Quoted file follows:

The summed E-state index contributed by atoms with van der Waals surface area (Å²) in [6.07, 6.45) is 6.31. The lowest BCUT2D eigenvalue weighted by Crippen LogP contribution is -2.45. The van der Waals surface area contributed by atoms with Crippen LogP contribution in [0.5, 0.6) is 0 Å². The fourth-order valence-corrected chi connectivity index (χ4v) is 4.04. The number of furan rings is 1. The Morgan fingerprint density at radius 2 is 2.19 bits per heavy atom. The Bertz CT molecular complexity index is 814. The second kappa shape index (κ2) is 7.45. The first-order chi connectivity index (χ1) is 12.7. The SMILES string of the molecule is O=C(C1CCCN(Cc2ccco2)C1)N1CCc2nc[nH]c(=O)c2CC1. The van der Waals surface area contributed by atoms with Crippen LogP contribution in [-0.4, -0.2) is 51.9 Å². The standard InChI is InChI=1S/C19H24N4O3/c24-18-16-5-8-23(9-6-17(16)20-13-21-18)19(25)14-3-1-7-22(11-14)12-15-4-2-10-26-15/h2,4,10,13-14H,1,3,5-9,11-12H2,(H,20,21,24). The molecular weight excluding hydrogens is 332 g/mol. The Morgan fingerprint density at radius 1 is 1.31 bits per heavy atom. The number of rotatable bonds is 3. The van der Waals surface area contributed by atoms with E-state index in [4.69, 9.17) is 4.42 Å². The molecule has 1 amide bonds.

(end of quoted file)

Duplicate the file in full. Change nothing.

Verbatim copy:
The summed E-state index contributed by atoms with van der Waals surface area (Å²) in [6.07, 6.45) is 6.31. The lowest BCUT2D eigenvalue weighted by Crippen LogP contribution is -2.45. The van der Waals surface area contributed by atoms with Crippen LogP contribution in [0.5, 0.6) is 0 Å². The fourth-order valence-corrected chi connectivity index (χ4v) is 4.04. The number of furan rings is 1. The Morgan fingerprint density at radius 2 is 2.19 bits per heavy atom. The Bertz CT molecular complexity index is 814. The second kappa shape index (κ2) is 7.45. The first-order chi connectivity index (χ1) is 12.7. The SMILES string of the molecule is O=C(C1CCCN(Cc2ccco2)C1)N1CCc2nc[nH]c(=O)c2CC1. The van der Waals surface area contributed by atoms with Crippen LogP contribution in [-0.4, -0.2) is 51.9 Å². The standard InChI is InChI=1S/C19H24N4O3/c24-18-16-5-8-23(9-6-17(16)20-13-21-18)19(25)14-3-1-7-22(11-14)12-15-4-2-10-26-15/h2,4,10,13-14H,1,3,5-9,11-12H2,(H,20,21,24). The molecular weight excluding hydrogens is 332 g/mol. The Morgan fingerprint density at radius 1 is 1.31 bits per heavy atom. The number of rotatable bonds is 3. The van der Waals surface area contributed by atoms with E-state index in [4.69, 9.17) is 4.42 Å². The molecule has 1 amide bonds.